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An Orthodox Jewish student says she was steered away from an Arab-studies course at Columbia University. The Education Department is investigating.

David Fine
October 07, 2011
Alma Mater and Low Memorial Library, at the center of the Columbia campus.(Bernard Oh/Flickr)
Alma Mater and Low Memorial Library, at the center of the Columbia campus.(Bernard Oh/Flickr)

“You’ll feel very uncomfortable,” Barnard Prof. Rachel McDermott allegedly told an Orthodox Jewish student at the college when the undergraduate inquired about a course called Arabs and the Arab World, taught by a controversial Columbia professor, Joseph Massad. “Why don’t you look at ancient Jewish history?”

In her first interview since the Department of Education’s Office for Civil Rights launched an official inquiry into possible anti-Jewish discrimination late last month, the student gave Tablet Magazine a description of the incident that sparked the federal investigation. (The Office for Civil Rights confirmed in an email that it is “investigating a complaint alleging Columbia University discriminated against a student of Jewish ancestry/ethnicity on the basis of national origin.”)

“I went to her to speak about the major and talk to her about classes that I was looking at,” the student, who asked not to be named, said of a January, 2011 meeting in which she sought advice from McDermott, the longtime chair of the Asian and Middle Eastern Cultures Department at Barnard. “I mentioned a course taught by Joseph Massad.”

“Oh, he’s very anti-Israel,” McDermott responded, according to the student. “And I said, ‘That’s fine, I’ve heard anti-Israel things before, and I’m fine if it’s a culture clash.’ ”

But McDermott insisted Massad’s course would make the student “uncomfortable,” the student said in the interview. In the end, the student, then a sophomore, took the Jewish history class instead.

McDermott, who stepped down from her position as chair last month, declined to comment for this article. Columbia President Lee Bollinger, a First Amendment scholar, issued a statement to Tablet Magazine: “It is important to note that the individual complaint appears to relate to academic advising at Barnard College and in no way involves Professor Joseph Massad. Based on these facts, therefore, it is extremely unfair for Professor Massad to be cited in a matter in which he played no part whatsoever.”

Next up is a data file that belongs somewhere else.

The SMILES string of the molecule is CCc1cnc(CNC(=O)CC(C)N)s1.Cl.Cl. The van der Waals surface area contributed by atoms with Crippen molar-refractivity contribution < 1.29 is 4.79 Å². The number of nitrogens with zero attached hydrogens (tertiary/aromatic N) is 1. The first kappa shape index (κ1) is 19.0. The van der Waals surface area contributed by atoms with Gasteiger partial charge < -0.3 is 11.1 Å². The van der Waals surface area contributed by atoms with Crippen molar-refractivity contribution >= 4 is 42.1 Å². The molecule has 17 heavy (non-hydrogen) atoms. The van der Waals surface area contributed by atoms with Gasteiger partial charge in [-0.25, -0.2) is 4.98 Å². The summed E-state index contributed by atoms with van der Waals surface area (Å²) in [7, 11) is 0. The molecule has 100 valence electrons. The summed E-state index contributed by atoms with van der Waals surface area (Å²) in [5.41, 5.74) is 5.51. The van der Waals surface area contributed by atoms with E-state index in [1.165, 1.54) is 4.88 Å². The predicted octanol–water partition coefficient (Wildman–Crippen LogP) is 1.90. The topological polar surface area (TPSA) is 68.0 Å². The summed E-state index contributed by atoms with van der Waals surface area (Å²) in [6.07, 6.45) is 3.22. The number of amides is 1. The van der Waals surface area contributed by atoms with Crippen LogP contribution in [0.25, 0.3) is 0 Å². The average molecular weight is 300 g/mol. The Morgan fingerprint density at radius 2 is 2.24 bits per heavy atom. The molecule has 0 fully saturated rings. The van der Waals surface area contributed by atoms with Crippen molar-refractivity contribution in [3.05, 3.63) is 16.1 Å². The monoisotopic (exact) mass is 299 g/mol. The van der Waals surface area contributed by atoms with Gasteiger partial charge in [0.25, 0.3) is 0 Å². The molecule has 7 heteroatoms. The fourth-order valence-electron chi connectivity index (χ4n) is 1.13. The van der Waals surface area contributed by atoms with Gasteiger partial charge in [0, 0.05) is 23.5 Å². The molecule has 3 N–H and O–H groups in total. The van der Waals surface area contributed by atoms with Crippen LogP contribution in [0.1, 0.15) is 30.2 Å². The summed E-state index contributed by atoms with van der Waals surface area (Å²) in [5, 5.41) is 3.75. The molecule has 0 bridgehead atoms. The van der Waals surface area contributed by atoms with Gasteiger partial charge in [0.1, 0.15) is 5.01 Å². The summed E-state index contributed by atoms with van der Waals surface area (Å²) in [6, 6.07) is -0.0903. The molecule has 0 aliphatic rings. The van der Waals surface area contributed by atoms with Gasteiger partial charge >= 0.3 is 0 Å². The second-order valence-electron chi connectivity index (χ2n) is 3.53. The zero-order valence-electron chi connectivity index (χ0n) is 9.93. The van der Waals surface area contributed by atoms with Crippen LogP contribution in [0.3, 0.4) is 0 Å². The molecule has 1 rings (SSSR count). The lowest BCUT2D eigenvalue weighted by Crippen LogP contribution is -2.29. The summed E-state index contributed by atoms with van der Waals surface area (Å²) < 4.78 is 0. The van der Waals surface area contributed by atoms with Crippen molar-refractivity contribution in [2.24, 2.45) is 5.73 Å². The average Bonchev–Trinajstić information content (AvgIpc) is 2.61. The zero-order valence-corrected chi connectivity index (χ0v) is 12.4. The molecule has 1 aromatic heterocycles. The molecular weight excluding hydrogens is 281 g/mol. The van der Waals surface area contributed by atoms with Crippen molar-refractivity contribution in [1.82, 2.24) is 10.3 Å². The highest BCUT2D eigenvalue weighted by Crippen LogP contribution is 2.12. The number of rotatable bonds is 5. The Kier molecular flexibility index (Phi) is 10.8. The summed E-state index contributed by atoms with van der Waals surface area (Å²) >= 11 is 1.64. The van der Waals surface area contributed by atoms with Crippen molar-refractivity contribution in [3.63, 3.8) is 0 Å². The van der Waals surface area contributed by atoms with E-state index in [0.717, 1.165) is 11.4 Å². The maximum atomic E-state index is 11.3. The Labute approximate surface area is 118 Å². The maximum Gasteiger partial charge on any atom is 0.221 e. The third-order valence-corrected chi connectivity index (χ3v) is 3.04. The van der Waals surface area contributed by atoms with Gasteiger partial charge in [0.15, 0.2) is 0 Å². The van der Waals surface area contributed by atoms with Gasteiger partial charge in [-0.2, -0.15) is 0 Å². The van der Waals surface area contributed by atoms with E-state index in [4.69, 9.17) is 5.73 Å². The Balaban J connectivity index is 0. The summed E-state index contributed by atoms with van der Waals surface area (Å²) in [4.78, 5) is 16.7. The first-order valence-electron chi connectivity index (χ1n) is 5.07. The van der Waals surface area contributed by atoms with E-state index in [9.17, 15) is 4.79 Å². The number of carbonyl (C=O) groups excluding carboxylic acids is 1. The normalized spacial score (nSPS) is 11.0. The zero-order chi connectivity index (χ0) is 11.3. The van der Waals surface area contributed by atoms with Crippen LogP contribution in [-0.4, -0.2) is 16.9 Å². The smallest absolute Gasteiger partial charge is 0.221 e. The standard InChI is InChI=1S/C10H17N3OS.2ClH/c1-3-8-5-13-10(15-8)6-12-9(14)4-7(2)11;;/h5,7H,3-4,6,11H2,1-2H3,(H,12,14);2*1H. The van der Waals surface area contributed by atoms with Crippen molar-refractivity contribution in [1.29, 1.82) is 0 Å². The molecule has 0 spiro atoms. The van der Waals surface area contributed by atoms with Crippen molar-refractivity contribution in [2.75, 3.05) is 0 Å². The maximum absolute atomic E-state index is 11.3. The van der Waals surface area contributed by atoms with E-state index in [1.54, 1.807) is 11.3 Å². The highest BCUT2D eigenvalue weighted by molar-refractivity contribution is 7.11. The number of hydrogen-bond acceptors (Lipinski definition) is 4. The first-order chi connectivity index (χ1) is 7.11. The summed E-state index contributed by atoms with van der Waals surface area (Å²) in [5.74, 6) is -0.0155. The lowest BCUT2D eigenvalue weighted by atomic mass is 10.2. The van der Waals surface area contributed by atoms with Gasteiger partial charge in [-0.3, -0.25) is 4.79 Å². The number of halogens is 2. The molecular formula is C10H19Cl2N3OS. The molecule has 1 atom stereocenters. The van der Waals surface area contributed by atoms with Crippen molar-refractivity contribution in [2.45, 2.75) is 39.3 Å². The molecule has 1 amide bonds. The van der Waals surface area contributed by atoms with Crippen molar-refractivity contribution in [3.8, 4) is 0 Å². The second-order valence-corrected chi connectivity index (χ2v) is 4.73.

But Massad’s notoriety was clearly enough of a problem that McDermott, an India specialist with a stellar reputation, felt the need to counsel a student away from his course. Indeed, the student “was apprehensive” to refer the investigation, she said in the interview, “because Prof. McDermott was just protecting me.”

The student, now a Middle East Studies major, knew about Massad’s reputation: In 2005, a short documentary called Columbia Unbecoming featured a number of Jewish students recalling instances of intimidation they faced because of their pro-Israel views. Many of their testimonies focused on Massad, then a tenure-track professor. In one particularly chilling account, a student who had served in the Israeli Army recalled Massad asking him at an off-campus lecture how many Palestinians he’d killed.

And so, the student said, she wasn’t much surprised by McDermott’s advice until last May. That month, she met Peter Haas, a professor of Jewish studies at Case Western University and president of Scholars for Peace in the Middle East, a network of pro-Israel academics and professors, and told him about what happened. Another member of the pro-Israel professors’ network, Judith Jacobson, a professor of epidemiology at Columbia’s School of Public Health, followed up by calling the student. Jacobson wanted to know if the student was interested in talking to Kenneth L. Marcus, who heads the group’s legal task force. The student agreed.

Marcus, the director of the Anti-Semitism Initiative at the Institute for Jewish and Community Research, headed the Department of Education’s Office for Civil Rights, the agency currently investigating Columbia, in 2003 and 2004. According to Marcus, what happened at Barnard was an instance of “steering”—a term that typically refers to housing discrimination, when a real-estate agent tells a black family that it would feel “uncomfortable” in a particular neighborhood because of its predominantly white population. Congress passed the Fair Housing Act in 1968 to outlaw the practice.

What McDermott allegedly did, according to Marcus, who handled cases of alleged steering as the head of the Department of Housing and Urban Development’s Office of Fair Housing and Equal Opportunity in 2002 and 2003, was a form of steering and thus violated the Jewish student’s civil rights under Title VI of the Civil Rights Act of 1964. He said in an interview that he knew of “no other steering cases in an educational context,” but that if the student’s allegations are verified, “it would be extremely difficult for Barnard to say that any steering would not have any harmful effect.”

It remains to be seen whether the Office of Civil Rights agrees with its former director.

David Fine is a senior at Columbia. He is editor emeritus of The Current.

David Fine is a senior at Columbia. He is editor emeritus of The Current.